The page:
Geneva: Switzerland has agreed to help the Frankfurt public prosecutor investigate possible corruption in the awarding of the 2006 World Cup to Germany.
"The Office of the Attorney General of Switzerland can confirm it received a request for mutual judicial aid in this context," Nathalie Guth, a spokeswoman for the Swiss public prosecutor, told AFP on Wednesday.
"The request will be treated as a priority."
The request relates to claims made by Der Spiegel magazine in October that Germany had paid 6.7 million euros ($7.4 million) to FIFA to buy votes that allowed it to win the right to host the 2006 World Cup.
German authorities launched an investigation into the allegations and German police raided the offices of the German Football Federation (DFB) in November in what prosecutors described as a tax probe.
DFB chief Wolfgang Niersbach, his predecessor Theo Zwanziger and ex-general secretary Horst Schmidt are those believed to be suspected of tax fraud by the public prosecutor in Frankfurt.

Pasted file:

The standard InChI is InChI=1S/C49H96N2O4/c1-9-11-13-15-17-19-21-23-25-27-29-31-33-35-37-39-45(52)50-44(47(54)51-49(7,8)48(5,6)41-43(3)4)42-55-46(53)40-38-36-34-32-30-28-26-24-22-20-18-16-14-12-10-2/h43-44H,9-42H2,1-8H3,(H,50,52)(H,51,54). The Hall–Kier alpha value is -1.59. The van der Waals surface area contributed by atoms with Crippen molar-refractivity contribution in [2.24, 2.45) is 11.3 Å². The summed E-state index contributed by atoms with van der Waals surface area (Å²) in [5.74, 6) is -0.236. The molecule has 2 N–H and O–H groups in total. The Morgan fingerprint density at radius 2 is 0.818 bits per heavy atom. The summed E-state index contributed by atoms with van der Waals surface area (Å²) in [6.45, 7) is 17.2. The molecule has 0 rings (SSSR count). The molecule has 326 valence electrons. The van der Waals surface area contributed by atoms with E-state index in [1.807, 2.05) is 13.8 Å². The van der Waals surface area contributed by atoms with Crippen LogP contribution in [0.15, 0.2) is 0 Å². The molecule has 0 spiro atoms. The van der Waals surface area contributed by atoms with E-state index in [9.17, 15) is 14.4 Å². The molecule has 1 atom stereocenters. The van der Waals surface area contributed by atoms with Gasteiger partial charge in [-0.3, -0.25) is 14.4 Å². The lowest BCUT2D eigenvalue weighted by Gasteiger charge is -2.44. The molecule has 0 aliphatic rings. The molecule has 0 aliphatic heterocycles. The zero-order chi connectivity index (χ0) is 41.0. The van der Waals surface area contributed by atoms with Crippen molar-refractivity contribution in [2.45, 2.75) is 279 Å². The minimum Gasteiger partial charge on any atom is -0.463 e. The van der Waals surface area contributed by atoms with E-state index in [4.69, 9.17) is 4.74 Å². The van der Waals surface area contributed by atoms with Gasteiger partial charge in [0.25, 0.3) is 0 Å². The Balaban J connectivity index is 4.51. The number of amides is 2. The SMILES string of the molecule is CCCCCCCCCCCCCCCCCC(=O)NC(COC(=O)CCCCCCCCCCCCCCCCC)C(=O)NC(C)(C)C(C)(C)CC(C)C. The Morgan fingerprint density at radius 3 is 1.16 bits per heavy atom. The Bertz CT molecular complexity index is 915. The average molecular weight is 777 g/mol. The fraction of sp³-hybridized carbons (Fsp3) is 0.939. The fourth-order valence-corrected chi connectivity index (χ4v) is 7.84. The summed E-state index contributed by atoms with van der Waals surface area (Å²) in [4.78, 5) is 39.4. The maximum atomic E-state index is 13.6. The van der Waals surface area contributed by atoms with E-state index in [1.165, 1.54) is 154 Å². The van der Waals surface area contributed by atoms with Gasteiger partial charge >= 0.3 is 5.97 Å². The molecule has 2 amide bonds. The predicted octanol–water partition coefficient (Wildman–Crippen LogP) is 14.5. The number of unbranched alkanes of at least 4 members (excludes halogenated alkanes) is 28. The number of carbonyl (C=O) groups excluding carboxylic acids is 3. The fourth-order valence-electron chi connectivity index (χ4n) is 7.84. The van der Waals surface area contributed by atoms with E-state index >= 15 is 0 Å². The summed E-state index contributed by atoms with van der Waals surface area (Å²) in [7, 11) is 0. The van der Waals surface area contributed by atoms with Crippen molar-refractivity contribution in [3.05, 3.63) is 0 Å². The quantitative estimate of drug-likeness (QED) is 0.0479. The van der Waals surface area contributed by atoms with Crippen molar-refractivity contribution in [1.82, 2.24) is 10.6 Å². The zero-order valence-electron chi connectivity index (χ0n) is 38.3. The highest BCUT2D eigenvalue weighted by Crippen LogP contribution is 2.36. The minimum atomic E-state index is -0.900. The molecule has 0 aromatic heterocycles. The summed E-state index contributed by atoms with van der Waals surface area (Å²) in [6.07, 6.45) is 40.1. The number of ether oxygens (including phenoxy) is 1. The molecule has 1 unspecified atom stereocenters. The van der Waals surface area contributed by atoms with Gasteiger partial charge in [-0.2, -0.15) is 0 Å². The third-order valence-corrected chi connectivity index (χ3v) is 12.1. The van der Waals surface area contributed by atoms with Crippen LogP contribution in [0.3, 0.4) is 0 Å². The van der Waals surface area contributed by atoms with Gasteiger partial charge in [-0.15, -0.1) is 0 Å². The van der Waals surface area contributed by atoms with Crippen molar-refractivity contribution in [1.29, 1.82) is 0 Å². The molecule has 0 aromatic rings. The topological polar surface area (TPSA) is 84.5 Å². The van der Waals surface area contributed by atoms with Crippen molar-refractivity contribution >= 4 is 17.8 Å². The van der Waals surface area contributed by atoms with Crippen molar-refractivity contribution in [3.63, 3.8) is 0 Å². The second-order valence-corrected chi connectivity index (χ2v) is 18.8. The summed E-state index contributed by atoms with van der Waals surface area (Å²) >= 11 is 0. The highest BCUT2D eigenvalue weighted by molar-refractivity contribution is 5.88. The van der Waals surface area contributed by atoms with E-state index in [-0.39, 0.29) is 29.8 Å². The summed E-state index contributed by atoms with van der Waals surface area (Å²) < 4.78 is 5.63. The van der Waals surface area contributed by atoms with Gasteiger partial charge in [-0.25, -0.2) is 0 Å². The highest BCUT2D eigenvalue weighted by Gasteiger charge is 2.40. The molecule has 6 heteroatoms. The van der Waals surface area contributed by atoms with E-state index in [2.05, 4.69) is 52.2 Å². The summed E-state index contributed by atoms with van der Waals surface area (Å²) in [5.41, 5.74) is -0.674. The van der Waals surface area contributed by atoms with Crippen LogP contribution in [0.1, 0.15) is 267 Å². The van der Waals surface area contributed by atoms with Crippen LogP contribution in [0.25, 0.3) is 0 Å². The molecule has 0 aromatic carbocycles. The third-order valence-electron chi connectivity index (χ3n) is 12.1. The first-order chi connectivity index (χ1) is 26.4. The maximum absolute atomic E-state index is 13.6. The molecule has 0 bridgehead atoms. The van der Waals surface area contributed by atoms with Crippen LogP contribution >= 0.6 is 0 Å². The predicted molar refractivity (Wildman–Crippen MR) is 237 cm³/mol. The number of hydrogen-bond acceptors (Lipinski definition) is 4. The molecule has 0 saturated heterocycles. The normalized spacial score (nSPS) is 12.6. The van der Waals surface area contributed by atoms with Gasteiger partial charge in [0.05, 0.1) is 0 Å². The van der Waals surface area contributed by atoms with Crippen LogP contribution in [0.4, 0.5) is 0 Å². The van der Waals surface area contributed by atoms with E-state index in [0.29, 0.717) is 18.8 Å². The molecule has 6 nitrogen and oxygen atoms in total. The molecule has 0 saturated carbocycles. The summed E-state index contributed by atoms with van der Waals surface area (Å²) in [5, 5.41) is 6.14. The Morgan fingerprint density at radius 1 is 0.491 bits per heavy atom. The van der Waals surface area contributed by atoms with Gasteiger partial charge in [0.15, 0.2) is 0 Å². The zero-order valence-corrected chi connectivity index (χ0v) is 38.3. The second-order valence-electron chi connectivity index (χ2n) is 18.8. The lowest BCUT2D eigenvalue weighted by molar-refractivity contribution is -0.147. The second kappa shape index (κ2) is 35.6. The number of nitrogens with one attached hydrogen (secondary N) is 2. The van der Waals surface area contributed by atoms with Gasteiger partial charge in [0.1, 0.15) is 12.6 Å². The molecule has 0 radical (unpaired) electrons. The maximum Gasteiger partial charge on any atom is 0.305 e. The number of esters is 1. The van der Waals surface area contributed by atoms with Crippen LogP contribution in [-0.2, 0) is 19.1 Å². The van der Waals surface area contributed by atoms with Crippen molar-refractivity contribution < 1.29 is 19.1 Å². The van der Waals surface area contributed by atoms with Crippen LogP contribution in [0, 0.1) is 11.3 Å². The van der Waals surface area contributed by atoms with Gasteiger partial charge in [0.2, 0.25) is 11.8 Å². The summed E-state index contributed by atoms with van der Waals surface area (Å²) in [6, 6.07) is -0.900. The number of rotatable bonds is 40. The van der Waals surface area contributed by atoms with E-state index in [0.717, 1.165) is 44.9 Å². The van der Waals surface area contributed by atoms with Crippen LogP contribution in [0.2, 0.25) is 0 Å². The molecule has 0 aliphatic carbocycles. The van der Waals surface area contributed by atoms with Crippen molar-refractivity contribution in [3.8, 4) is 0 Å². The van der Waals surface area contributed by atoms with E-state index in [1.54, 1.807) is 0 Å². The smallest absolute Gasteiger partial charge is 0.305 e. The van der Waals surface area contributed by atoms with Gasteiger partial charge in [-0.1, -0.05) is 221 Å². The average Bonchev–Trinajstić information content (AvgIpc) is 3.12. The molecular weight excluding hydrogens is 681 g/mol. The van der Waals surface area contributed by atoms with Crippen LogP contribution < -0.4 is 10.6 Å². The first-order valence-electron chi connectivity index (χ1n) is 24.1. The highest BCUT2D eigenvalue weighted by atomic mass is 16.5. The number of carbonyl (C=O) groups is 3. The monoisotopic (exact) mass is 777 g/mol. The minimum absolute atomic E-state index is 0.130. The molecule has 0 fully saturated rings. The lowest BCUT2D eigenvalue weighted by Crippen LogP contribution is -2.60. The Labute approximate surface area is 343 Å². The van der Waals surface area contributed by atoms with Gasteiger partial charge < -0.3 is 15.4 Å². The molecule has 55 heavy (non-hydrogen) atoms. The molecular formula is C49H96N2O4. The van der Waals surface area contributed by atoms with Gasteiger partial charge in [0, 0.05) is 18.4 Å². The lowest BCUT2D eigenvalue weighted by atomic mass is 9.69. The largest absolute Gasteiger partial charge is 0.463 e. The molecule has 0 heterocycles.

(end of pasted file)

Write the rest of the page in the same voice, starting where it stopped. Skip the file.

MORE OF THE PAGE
Last month, Nadja Niesen, a senior German state prosecutor, said the DFB officials had filed the 6.7-million-euro payment as part of a contribution to a FIFA cultural programme, a deductible expense.
However, Niesen said it was "actually used for other purposes", meaning that the defendants had submitted "inaccurate tax returns" and owed a "significant amount" of unpaid taxes.
Spiegel claimed the money was used to repay a loan from the now-deceased former CEO of German sportswear giant Adidas, Robert Louis-Dreyfus, and that the loan was a slush fund used to buy the votes of four Asian members of FIFA`s executive committee.
Germany beat South Africa by 12 votes to 11, with one abstention, in 2000 to win the right to host the 2006 global showpiece.
Niersbach has vehemently denied the claims, saying "there was no slush fund, there was no vote buying", and claimed instead that the sum was used to secure 170 million euros of funding from FIFA.